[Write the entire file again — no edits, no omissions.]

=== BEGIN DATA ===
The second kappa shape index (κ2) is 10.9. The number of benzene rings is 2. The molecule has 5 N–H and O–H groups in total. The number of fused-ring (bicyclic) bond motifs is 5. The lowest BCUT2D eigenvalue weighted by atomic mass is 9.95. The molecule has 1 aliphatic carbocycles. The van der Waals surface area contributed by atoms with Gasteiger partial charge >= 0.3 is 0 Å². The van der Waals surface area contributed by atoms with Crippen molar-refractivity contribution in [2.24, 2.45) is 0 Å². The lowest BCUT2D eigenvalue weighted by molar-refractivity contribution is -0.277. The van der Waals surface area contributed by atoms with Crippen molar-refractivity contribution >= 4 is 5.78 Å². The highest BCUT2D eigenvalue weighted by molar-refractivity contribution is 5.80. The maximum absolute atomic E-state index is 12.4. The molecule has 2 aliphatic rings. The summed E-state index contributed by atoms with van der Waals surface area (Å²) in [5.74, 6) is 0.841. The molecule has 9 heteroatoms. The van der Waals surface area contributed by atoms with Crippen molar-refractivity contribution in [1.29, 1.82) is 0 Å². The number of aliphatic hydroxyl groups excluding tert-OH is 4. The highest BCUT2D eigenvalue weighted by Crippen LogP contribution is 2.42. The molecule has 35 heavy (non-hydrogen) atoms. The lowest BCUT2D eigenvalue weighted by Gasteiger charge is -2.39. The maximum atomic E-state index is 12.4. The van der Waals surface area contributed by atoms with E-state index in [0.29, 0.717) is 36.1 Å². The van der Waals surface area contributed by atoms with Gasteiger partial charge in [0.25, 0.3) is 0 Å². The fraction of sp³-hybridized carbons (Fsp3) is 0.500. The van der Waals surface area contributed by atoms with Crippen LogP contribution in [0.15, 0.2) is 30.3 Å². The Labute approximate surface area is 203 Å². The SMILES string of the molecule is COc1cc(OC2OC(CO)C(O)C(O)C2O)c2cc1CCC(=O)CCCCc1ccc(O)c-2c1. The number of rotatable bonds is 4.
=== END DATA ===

The second kappa shape index (κ2) is 10.9. The number of benzene rings is 2. The molecule has 5 N–H and O–H groups in total. The number of fused-ring (bicyclic) bond motifs is 5. The lowest BCUT2D eigenvalue weighted by atomic mass is 9.95. The molecule has 1 aliphatic carbocycles. The van der Waals surface area contributed by atoms with Gasteiger partial charge >= 0.3 is 0 Å². The van der Waals surface area contributed by atoms with Crippen molar-refractivity contribution in [2.24, 2.45) is 0 Å². The lowest BCUT2D eigenvalue weighted by molar-refractivity contribution is -0.277. The van der Waals surface area contributed by atoms with Crippen molar-refractivity contribution >= 4 is 5.78 Å². The highest BCUT2D eigenvalue weighted by molar-refractivity contribution is 5.80. The maximum absolute atomic E-state index is 12.4. The molecule has 2 aliphatic rings. The summed E-state index contributed by atoms with van der Waals surface area (Å²) in [5.74, 6) is 0.841. The molecule has 9 heteroatoms. The van der Waals surface area contributed by atoms with Crippen molar-refractivity contribution in [1.29, 1.82) is 0 Å². The number of aliphatic hydroxyl groups excluding tert-OH is 4. The highest BCUT2D eigenvalue weighted by Crippen LogP contribution is 2.42. The molecule has 35 heavy (non-hydrogen) atoms. The lowest BCUT2D eigenvalue weighted by Gasteiger charge is -2.39. The maximum atomic E-state index is 12.4. The van der Waals surface area contributed by atoms with E-state index in [0.29, 0.717) is 36.1 Å². The van der Waals surface area contributed by atoms with Gasteiger partial charge in [0.25, 0.3) is 0 Å². The fraction of sp³-hybridized carbons (Fsp3) is 0.500. The van der Waals surface area contributed by atoms with Crippen LogP contribution in [0.15, 0.2) is 30.3 Å². The Labute approximate surface area is 203 Å². The SMILES string of the molecule is COc1cc(OC2OC(CO)C(O)C(O)C2O)c2cc1CCC(=O)CCCCc1ccc(O)c-2c1. The number of rotatable bonds is 4.